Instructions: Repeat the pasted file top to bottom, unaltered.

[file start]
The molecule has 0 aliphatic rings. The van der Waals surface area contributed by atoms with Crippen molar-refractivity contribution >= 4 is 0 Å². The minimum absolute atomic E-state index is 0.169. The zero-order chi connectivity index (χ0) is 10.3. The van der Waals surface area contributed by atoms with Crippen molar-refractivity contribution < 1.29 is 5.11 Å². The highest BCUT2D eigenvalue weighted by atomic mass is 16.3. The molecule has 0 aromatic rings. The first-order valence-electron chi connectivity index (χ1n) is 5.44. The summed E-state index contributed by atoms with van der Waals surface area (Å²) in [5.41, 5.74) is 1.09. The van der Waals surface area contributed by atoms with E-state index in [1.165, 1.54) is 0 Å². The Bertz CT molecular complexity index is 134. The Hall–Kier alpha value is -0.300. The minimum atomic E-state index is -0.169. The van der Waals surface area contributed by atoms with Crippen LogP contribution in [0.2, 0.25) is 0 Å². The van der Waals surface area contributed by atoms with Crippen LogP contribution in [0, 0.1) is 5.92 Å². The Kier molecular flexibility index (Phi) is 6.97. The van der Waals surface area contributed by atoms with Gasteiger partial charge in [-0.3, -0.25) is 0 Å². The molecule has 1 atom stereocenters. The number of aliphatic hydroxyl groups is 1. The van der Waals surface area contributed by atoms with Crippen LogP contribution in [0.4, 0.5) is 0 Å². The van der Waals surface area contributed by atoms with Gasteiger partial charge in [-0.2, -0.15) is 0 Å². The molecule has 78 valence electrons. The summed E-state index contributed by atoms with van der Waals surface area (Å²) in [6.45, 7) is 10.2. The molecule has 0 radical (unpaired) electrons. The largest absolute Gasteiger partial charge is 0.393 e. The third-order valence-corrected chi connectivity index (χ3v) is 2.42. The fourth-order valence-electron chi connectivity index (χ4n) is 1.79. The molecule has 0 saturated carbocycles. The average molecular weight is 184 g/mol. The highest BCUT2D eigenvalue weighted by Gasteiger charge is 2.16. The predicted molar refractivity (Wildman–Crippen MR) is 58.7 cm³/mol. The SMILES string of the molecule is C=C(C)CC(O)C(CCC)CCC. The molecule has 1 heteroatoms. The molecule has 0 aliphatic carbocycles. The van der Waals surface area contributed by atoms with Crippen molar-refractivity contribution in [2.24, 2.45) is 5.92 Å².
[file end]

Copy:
The molecule has 0 aliphatic rings. The van der Waals surface area contributed by atoms with Crippen molar-refractivity contribution >= 4 is 0 Å². The minimum absolute atomic E-state index is 0.169. The zero-order chi connectivity index (χ0) is 10.3. The van der Waals surface area contributed by atoms with Crippen molar-refractivity contribution < 1.29 is 5.11 Å². The highest BCUT2D eigenvalue weighted by atomic mass is 16.3. The molecule has 0 aromatic rings. The first-order valence-electron chi connectivity index (χ1n) is 5.44. The summed E-state index contributed by atoms with van der Waals surface area (Å²) in [5.41, 5.74) is 1.09. The van der Waals surface area contributed by atoms with E-state index in [1.165, 1.54) is 0 Å². The Bertz CT molecular complexity index is 134. The Hall–Kier alpha value is -0.300. The minimum atomic E-state index is -0.169. The van der Waals surface area contributed by atoms with Crippen LogP contribution in [0.2, 0.25) is 0 Å². The van der Waals surface area contributed by atoms with Crippen LogP contribution in [0, 0.1) is 5.92 Å². The Kier molecular flexibility index (Phi) is 6.97. The van der Waals surface area contributed by atoms with Gasteiger partial charge in [-0.3, -0.25) is 0 Å². The molecule has 1 atom stereocenters. The number of aliphatic hydroxyl groups is 1. The van der Waals surface area contributed by atoms with Crippen LogP contribution in [0.4, 0.5) is 0 Å². The van der Waals surface area contributed by atoms with Gasteiger partial charge in [-0.2, -0.15) is 0 Å². The molecule has 78 valence electrons. The summed E-state index contributed by atoms with van der Waals surface area (Å²) in [6.45, 7) is 10.2. The molecule has 0 radical (unpaired) electrons. The largest absolute Gasteiger partial charge is 0.393 e. The third-order valence-corrected chi connectivity index (χ3v) is 2.42. The fourth-order valence-electron chi connectivity index (χ4n) is 1.79. The molecule has 0 saturated carbocycles. The average molecular weight is 184 g/mol. The highest BCUT2D eigenvalue weighted by Gasteiger charge is 2.16. The predicted molar refractivity (Wildman–Crippen MR) is 58.7 cm³/mol. The SMILES string of the molecule is C=C(C)CC(O)C(CCC)CCC. The molecule has 1 heteroatoms. The molecule has 0 aliphatic carbocycles. The van der Waals surface area contributed by atoms with Crippen molar-refractivity contribution in [2.24, 2.45) is 5.92 Å².